Question homeopathy’s remedies but not its approach

Patients achieve real outcomes with homeopathic therapy – we more research to work out why. Flickr/Missy the universe

It seems the National Health and Medical Research Council (NHMRC) is likely to follow the lead of the UK and denounce homeopathy as an ineffective and unethical therapy that shouldn’t attract scarce government research funds.

This is within the remit of the NHMRC’s role to provide health advice to clinicians and the Australian public. But the NHMRC also funds the majority of health and medical research in Australia.

And this dual role means the NHMRC – or those looking to it for guidance – may look unfavourably at funding any research involving homoeopathy.

Homeophathy has its shortcomings but researchers still have a lot to learn from studying this practice.

Evidence base?

The evidence for homoeopathic remedies remains equivocal at best, but observational or population-based studies consistently show patients who use homoeopathic treatments get better, and often have good long-term health outcomes.

So if homoeopathy is nothing more than a watered-down placebo and patients still get better using it, we need more research to investigate this phenomenon.

If we can achieve better outcomes in patients without medicine, the benefits could be enormous.

Most detractors tend to focus on trials of individual homoeopathic remedies and the very scientific implausibility of homoeopathic theory.

But there is a lot more to homoeopathy than just the remedy. There is a fairly standardised consultation technique and the “ritual” of taking the medicine.

A recent study suggested it was the consultation, rather than the remedy, that worked in homoeopathy. In other words, the process of being counselled by an empathetic practitioner benefited the patient.

Other commentators argue it’s the extra time homoeopaths spend with patients that makes the treatment effective.

The homeopathic consultation

A trained homoeopath will generally structure the consultation around a method called repertorisation.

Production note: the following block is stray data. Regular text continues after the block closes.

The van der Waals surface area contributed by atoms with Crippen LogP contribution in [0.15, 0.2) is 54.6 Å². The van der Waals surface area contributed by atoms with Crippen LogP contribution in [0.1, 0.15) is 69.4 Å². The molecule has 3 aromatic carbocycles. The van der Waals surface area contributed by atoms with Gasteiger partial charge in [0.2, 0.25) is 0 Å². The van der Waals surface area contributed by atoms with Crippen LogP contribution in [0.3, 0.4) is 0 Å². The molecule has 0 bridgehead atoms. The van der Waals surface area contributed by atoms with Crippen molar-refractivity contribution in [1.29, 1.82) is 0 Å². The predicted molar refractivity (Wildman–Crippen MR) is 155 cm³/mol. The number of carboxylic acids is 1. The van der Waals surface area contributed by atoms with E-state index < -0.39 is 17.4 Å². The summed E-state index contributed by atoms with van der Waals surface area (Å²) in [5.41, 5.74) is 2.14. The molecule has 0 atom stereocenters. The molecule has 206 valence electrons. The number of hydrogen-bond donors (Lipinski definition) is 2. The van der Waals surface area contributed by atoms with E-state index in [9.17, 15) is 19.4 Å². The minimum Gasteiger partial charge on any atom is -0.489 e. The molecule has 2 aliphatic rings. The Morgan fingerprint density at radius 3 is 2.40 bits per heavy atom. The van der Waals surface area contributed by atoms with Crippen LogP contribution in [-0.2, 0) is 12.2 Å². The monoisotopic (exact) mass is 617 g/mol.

This is an interview process that lasts between one and two hours. The homoeopath asks very specific questions in order to identify which of the thousands of homoeopathic treatments is specifically indicated for the individual patient.

This detailed process may be therapeutic itself – but it may also drive patients to identify and act on other areas that are negatively affecting their health.

Such results may not be specific to the actual “medicine” prescribed in the homoeopathic consultation but it’s difficult to unpack the medicine from the entire “homoeopathic experience”.

In this sense a homoeopathic consultation is no more a placebo than any other formalised counselling or psychotherapy technique.

Power of empathy

Even if the positive effects of homoeopathy are a result of the therapist’s empathy and time, this shouldn’t be dismissed. Such soft skills can have hard outcomes.

A 2009 Canadian study shows significant system-wide savings can occur when patients feel more “connected” with their general practitioner. And many Primary Care Trusts in the UK are getting similar findings.

Both patients and general practitioners in Australia could benefit from longer consultations. But first the clinical and economic value of “more expensive” longer consults needs be formally explored.

Beyond issues of effectiveness, researching homoeopathy (and complementary medicines more generally) can help uncover current problems with our health system.

Consumer choice

Australia is the second largest private-sector health spender in the OECD (after the US) and as much as half of this is spent on complementary medicines. People are not just attracted to complementary medicines, they often feel pushed away from the health system.

So why are patients are choosing to pay so much out of their own pocket when free or subsidised health services are available?

The attraction of complementary medicine often has very little to do with the specific therapies. But studying these consumer patterns can tell us what patients want from their healthcare system. This, too, is an area where research is very much in its infancy.

There are clear risks of homoeopathy, particularly when patients use it as an alternative to essential medical services. And the NHMRC is well within its right to draft guidelines discouraging its use.

But it also needs to ensure that such guidelines don’t hamper research that may offer valuable insights into health service delivery, just because it happens to be looking at homoeopathy.

There may be more than just a remedy that can offer benefit to patients.

Do you think homeopathy research should be publicly funded, even if the “medicines” are merely a placebo? Leave your comments below.